Food Challenges You, But It Can Also Change You

When anyone would ask, “If you could get one allergen back in your diet, what would it be?” I would say: “Avocado” every time. Let me tell you about the gift of doing just that.

16 September 2020
By Lindiwe Lewis

When I was 8 years old, I had a reaction to kiwifruit. As a child I was already diagnosed with multiple food allergies, but kiwi would be the first tropical fruit to go on my extensive list, which already included peanuts, tree nuts and sesame. After that reaction, they tested me for other tropical fruits, and found I was also allergic to avocado, banana and pineapple.

In fact, I was highly reactive to the skin-prick test for avocado. The hive that emerged raised high and spread around my arm, defying any measurement – and suggesting I was even more allergic to avocado than peanuts.

I thought for sure I would never eat avocados. Then when I was 16, my mum and I traded in our snow boots for sandals, as we moved from Switzerland all the way to California – the state famous for its avocados. 

It was while living in Monterey, California that I first went to a Chipotle, which was my first experience with a restaurant that takes allergies seriously. Their food was delicious, however, I was always watching out for their coveted guacamole, in case of cross-contamination. I spent years in California watching other people eat their Chipotle guacamole, which costs extra. They would swoon over it, mix it in to their rice – and I watched the joy on their faces when they would take that first bite. 

I have always been very good at not having FOMO (fear of missing out). My philosophy is to focus on the foods that I can eat, rather than those I can’t. But I confess, I really wanted avocado. 

Retesting for Avocado  

As I got older, I’d visit the allergist less and less. However, when I was 26 and back living in the U.K., I wanted to see if my allergies could have changed. My new allergist was not convinced that I would react to all of my many allergens. My food allergy list had grown to include peanuts, all nuts, sesame, shellfish, lentils, chickpeas, peas, beans, and the afore-mentioned avocado, banana, kiwi and pineapple. We did the skin and blood tests, and they came back positive, with two exceptions – I tested negative to avocado and banana. I was shocked, the last time I’d done tests, those allergens were the most reactive!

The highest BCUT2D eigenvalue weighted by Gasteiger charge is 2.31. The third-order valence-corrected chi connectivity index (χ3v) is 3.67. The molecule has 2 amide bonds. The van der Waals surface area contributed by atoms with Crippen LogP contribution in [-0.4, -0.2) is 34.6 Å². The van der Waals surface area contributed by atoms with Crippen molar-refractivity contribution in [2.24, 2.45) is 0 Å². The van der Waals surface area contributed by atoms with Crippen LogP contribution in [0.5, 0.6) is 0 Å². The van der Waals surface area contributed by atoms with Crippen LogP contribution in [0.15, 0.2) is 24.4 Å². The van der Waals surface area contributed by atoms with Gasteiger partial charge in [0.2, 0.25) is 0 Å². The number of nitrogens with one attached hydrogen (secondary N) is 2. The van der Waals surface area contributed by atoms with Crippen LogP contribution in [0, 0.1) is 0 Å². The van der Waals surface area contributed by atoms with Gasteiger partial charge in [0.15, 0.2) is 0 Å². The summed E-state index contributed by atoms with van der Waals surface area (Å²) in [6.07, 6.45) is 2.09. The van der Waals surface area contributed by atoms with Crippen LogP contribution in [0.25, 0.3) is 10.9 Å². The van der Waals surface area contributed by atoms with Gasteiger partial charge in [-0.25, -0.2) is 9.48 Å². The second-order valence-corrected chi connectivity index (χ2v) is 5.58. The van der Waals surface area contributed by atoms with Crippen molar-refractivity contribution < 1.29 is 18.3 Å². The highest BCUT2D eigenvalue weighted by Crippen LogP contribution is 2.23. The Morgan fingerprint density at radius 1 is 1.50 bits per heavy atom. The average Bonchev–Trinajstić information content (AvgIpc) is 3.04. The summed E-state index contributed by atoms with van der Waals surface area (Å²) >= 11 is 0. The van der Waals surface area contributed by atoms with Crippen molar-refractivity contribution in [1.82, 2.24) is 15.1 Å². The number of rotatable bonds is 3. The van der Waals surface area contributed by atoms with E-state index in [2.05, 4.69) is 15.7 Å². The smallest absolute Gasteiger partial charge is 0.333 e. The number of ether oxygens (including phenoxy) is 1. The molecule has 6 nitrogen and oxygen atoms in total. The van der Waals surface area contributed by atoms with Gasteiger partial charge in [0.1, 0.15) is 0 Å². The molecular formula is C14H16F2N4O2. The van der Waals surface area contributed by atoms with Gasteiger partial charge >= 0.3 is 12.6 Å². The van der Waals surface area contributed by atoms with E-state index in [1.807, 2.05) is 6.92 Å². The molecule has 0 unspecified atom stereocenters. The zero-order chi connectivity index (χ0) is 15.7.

The allergist asked if I wanted to do a supervised oral food challenge, and I could not say “yes!” fast enough. I was nervous, but I’d passed an egg challenge when I was a child, so I knew the procedure. Plus, I’d never had a reaction to avocados or bananas, I just avoided them.

Avocado Stress and Joy

I did my avocado challenge and passed. Result: I could eat avocado. But now what? 

The good news was interrupted by an unexpected level of fear the first time I set out to eat avocado in my own home. I was by myself, and about to eat a food that I had been avoiding most of my life. For the first few weeks of introducing avocado into my diet, I was terrified. I became hyper-aware of my body, checking my face every few seconds for hives or swelling. I feared that I would have a delayed reaction to it and, bam, I would be allergic again. 

The allergist said I would need to eat avocado regularly – almost every day – to prevent a return of the allergy. That message played on my mind, I stressed about becoming allergic again. Slowly, and with no reactions, that fear was replaced by hope. It was exciting to eat the food I had long dreamed of – and I now understood why everyone likes this creamy and versatile food so much.

One Year Later 

Along with avocados, Lindiwe can also have bananas again.

The banana challenge was also successful – another key fruit to enjoy. Today, I feel overwhelming gratitude to be able to include these foods in my diet. I sometimes forget my life before avocado became a staple in my diet. It doesn’t seem real. The experience has also made me want to do more challenges, to other foods I have been avoiding. 

It’s not to say that every food challenge goes successfully, which is why we are challenged under the guidance of an allergist. The risk of anaphylaxis is too high to test on your own. My supervised challenge to shellfish/prawns at the end of 2019 was not successful. But at least I know for sure that shellfish remain dangerous for me. 

When you can add an allergen back into your diet, it is incredible. If I had let my fear of the first tests for avocado hold me back, I wouldn’t be eating it right now. For reasons nobody understands, my allergies have ebbed and flowed, but having two new foods back in my diet is a gift – especially as I get to create more recipes!

The best thing that happened after I passed my avocado challenge, was going to a Chipotle in London. After I made my meal, I got to the end of the counter and asked for guac. When the server replied that “guac is extra,” my reply was: “You have no idea.”

Lindiwe Lewis is a writer and allergy advocate based in London, England. Visit her website to see more of her work. 

Related Reading:
How Reliable are Oral Food Challenge Results?
Finding the New Normal After a Food Allergy Diagnosis
It’s High Time Restaurants Got Serious About Food Allergies